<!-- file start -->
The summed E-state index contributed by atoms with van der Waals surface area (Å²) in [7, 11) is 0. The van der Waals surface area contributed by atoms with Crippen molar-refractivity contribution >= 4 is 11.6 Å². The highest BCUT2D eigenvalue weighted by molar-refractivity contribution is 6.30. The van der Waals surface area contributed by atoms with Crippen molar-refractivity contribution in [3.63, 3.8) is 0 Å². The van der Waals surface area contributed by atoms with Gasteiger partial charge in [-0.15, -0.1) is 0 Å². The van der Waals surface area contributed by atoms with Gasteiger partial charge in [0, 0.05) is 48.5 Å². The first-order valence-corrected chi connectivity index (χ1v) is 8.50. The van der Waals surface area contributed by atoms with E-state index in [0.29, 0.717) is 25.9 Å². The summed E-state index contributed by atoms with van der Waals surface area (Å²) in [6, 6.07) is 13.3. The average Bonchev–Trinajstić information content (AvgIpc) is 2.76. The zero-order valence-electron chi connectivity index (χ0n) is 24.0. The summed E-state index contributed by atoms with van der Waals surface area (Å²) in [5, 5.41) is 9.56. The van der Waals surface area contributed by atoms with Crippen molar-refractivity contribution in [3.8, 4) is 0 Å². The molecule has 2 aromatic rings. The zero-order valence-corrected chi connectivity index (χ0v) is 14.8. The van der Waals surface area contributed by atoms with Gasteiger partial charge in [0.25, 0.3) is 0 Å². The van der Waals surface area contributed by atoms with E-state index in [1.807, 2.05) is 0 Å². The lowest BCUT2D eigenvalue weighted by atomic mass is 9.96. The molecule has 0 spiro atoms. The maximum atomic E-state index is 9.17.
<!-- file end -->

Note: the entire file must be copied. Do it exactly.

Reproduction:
The summed E-state index contributed by atoms with van der Waals surface area (Å²) in [7, 11) is 0. The van der Waals surface area contributed by atoms with Crippen molar-refractivity contribution >= 4 is 11.6 Å². The highest BCUT2D eigenvalue weighted by molar-refractivity contribution is 6.30. The van der Waals surface area contributed by atoms with Crippen molar-refractivity contribution in [3.63, 3.8) is 0 Å². The van der Waals surface area contributed by atoms with Gasteiger partial charge in [-0.15, -0.1) is 0 Å². The van der Waals surface area contributed by atoms with Gasteiger partial charge in [0, 0.05) is 48.5 Å². The first-order valence-corrected chi connectivity index (χ1v) is 8.50. The van der Waals surface area contributed by atoms with E-state index in [0.29, 0.717) is 25.9 Å². The summed E-state index contributed by atoms with van der Waals surface area (Å²) in [6, 6.07) is 13.3. The average Bonchev–Trinajstić information content (AvgIpc) is 2.76. The zero-order valence-electron chi connectivity index (χ0n) is 24.0. The summed E-state index contributed by atoms with van der Waals surface area (Å²) in [5, 5.41) is 9.56. The van der Waals surface area contributed by atoms with Crippen molar-refractivity contribution in [3.8, 4) is 0 Å². The molecule has 2 aromatic rings. The zero-order valence-corrected chi connectivity index (χ0v) is 14.8. The van der Waals surface area contributed by atoms with Gasteiger partial charge in [0.25, 0.3) is 0 Å². The van der Waals surface area contributed by atoms with E-state index in [1.807, 2.05) is 0 Å². The lowest BCUT2D eigenvalue weighted by atomic mass is 9.96. The molecule has 0 spiro atoms. The maximum atomic E-state index is 9.17.